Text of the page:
Tag Archives: Scottish Government

Scottish devolution has been a disaster and Tony Blair’s biggest mistake

So said the UK Prime Minister recently in a call to Conservative MPs according to news reports. This comment has sparked considerable debate over the relative successes or merits of Scottish devolution and the growing calls for a second independence referendum.

I’ve spent the last twenty years or so researching issues of public management and administration. More recently I have focused on aspects of public services in Scotland including health and social care integration, community empowerment and the Scottish Government. Given the current discussions over what the UK Prime Minister is reported to have said I thought it might be useful to consider some of the evidence.

Scottish devolution has led to increasing policy divergence from the rest of the UK (rUK). This has created some challenges and tensions within the devolution settlement itself; for example, in Scottish higher education (which is devolved) the Scottish Government continue to provide free education to Scottish students but many other aspects of policy which also affect Scottish universities (such as immigration policy, REF and research funding) remain under the auspices of the UK Government (reserved powers). This, as with many other tensions in the devolution settlement, is becoming increasingly sensitive as the impact of Brexit becomes clear and debates continue around use of the Sewel Convention.

In my research I have shown how the Scottish Government have, since devolution, developed a more strategic approach to governance. The evidence I have collected through my studies suggests that this has made a positive difference to the inner workings of the Scottish Government. Further evidence shows how confidence in the Scottish Government remains high. Trust in the Scottish Government has fluctuated between just over 50% in 2006 (directly before the development of the strategic approach) to 72% in 2016.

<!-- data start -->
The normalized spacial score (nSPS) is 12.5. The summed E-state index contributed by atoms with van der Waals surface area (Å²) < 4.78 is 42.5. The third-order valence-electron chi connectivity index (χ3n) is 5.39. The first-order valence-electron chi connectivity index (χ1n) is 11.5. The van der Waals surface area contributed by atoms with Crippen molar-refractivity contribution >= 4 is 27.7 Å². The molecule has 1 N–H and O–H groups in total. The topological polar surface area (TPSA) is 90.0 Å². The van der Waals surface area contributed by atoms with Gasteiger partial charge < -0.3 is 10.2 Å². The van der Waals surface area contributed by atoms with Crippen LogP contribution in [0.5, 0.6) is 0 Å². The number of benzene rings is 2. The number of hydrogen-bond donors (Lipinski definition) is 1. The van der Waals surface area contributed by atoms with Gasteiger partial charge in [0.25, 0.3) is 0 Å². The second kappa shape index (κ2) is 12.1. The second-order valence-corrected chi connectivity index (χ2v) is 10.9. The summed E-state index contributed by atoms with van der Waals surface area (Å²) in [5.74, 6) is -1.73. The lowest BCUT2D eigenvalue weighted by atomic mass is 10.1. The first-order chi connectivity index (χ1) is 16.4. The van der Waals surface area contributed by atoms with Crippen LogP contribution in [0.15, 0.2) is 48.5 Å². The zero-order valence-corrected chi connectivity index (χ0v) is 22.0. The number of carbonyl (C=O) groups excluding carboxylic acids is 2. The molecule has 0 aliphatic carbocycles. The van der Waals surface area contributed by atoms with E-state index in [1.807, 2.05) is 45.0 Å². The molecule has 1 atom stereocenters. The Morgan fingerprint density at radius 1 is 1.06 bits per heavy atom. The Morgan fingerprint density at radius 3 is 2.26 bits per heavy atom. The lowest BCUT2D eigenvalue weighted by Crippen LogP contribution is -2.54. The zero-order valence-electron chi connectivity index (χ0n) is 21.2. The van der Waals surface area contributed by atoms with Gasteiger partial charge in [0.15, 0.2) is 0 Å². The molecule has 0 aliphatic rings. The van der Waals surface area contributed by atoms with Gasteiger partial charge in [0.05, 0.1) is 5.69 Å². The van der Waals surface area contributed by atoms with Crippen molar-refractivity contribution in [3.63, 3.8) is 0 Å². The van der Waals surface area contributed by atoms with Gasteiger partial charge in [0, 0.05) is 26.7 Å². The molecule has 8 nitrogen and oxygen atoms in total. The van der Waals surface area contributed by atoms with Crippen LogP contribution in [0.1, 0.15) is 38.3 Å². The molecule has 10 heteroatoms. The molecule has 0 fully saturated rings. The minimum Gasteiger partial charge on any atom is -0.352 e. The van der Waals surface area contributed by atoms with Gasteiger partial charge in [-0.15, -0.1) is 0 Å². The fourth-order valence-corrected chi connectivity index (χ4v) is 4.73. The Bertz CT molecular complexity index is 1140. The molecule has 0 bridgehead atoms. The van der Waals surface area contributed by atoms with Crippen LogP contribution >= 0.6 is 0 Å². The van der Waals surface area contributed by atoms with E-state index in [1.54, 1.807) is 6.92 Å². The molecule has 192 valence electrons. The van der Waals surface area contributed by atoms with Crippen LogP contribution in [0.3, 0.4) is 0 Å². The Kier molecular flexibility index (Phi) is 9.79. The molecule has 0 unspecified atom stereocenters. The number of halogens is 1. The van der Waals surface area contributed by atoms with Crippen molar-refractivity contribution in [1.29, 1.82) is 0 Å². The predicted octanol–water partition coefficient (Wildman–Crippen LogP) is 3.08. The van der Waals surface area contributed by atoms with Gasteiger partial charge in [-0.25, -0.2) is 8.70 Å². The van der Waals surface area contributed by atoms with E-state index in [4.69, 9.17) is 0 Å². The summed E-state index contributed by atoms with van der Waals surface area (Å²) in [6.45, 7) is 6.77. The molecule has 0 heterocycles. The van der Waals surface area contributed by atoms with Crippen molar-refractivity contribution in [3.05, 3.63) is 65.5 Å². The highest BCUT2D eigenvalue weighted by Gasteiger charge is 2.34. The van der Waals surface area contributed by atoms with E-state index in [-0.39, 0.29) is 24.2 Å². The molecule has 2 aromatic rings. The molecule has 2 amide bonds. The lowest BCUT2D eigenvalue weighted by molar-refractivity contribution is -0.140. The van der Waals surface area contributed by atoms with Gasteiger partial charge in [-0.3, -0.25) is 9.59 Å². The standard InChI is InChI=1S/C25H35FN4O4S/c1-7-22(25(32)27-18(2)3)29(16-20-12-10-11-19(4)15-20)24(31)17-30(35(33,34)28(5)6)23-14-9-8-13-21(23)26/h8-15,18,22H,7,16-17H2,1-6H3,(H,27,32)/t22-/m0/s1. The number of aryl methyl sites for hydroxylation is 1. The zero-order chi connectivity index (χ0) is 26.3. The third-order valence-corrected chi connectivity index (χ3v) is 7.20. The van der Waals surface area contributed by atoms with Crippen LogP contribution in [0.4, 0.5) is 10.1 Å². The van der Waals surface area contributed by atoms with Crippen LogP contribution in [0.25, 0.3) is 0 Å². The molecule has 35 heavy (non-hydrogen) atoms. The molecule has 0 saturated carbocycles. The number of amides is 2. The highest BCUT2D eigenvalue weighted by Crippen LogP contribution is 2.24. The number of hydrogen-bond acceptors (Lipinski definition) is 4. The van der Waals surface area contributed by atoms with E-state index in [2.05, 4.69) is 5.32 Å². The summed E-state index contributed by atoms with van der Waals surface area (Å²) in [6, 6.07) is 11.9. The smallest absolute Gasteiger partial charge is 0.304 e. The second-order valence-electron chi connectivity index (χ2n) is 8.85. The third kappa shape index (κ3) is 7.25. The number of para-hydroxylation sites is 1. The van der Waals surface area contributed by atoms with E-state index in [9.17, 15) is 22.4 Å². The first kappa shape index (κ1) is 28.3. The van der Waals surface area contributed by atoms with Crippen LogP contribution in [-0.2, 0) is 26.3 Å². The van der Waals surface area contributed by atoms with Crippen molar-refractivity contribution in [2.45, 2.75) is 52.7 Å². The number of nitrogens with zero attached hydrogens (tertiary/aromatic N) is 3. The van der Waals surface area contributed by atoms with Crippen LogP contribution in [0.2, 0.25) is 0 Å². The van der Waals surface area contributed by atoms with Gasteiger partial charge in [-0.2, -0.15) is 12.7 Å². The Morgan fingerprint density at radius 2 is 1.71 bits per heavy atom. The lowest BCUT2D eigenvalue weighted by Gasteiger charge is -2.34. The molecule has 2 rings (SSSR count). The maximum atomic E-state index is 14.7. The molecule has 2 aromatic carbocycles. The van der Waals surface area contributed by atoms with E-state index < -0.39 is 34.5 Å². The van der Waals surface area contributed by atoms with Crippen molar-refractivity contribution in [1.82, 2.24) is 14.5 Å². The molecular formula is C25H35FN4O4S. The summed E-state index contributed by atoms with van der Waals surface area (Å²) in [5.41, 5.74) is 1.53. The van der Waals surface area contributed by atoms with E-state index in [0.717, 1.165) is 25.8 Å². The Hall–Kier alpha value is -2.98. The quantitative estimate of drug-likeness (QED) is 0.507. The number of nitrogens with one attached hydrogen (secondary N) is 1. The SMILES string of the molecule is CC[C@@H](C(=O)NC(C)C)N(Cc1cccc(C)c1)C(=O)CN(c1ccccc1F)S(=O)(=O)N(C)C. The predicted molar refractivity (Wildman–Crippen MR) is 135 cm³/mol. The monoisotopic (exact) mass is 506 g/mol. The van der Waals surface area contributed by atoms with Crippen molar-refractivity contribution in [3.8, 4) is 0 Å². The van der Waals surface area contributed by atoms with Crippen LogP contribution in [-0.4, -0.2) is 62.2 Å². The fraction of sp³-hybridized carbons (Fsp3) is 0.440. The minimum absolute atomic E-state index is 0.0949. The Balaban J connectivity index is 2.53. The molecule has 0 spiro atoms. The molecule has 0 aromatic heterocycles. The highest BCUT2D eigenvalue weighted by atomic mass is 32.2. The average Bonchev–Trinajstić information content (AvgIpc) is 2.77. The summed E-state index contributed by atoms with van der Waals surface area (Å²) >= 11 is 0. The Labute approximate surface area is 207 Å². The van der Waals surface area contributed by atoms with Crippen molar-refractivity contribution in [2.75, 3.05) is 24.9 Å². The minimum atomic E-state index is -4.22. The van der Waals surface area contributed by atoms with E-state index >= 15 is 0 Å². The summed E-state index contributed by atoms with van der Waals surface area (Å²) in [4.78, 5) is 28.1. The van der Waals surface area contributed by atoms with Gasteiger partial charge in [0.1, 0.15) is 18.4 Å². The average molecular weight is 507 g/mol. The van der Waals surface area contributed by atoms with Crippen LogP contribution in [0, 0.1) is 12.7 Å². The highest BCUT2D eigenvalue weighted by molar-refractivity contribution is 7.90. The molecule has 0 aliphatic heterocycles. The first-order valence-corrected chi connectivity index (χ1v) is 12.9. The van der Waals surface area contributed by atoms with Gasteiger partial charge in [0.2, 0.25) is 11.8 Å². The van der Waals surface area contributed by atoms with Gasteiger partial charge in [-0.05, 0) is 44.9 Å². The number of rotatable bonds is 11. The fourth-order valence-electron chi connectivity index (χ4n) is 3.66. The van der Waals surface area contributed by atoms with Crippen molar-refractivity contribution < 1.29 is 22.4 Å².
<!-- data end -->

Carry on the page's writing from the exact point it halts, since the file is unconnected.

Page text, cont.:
Figure 2.1: Trust in Scottish Government and UK Government to work in Scotland’s best interests ‘just about always’ or ‘most of the time’ (1999-2019)^

Figure 2.1: Line chart showing levels of trust in the Scottish Government and UK Government to work in Scotland’s best interests (1999-2019)
https://www.gov.scot/publications/scottish-social-attitudes-2019-attitudes-government-political-engagement/pages/4/#Tab2.1

There are also a number of polls and surveys which indicate high levels of popularity and approval for Nicola Sturgeon and for the Scottish Government – particularly in how they have handled the Covid-19 crisis. It is hard to see how this would be possible without a competent and well functioning administration.

What remains less clear is the extent to which these changes have had a positive impact on the daily lives of the people of Scotland. For example, a different approach has been adopted in with community empowerment it remains unclear how effective this policy has been in practice. Equally cuts to local government have created significant pressure and adversely affected the working lives of those who deliver these vital services.

The fact remains that there simply isn’t sufficient evidence to either support or rebuke the claims of the UK Prime Minister that Scottish devolution has been a disaster. One of the biggest challenges here is the general lack of academic research. Of course there is some excellent research on public policy and administration taking place in Scotland. My point though is that there are relatively few public administration scholars or university departments in Scottish universities.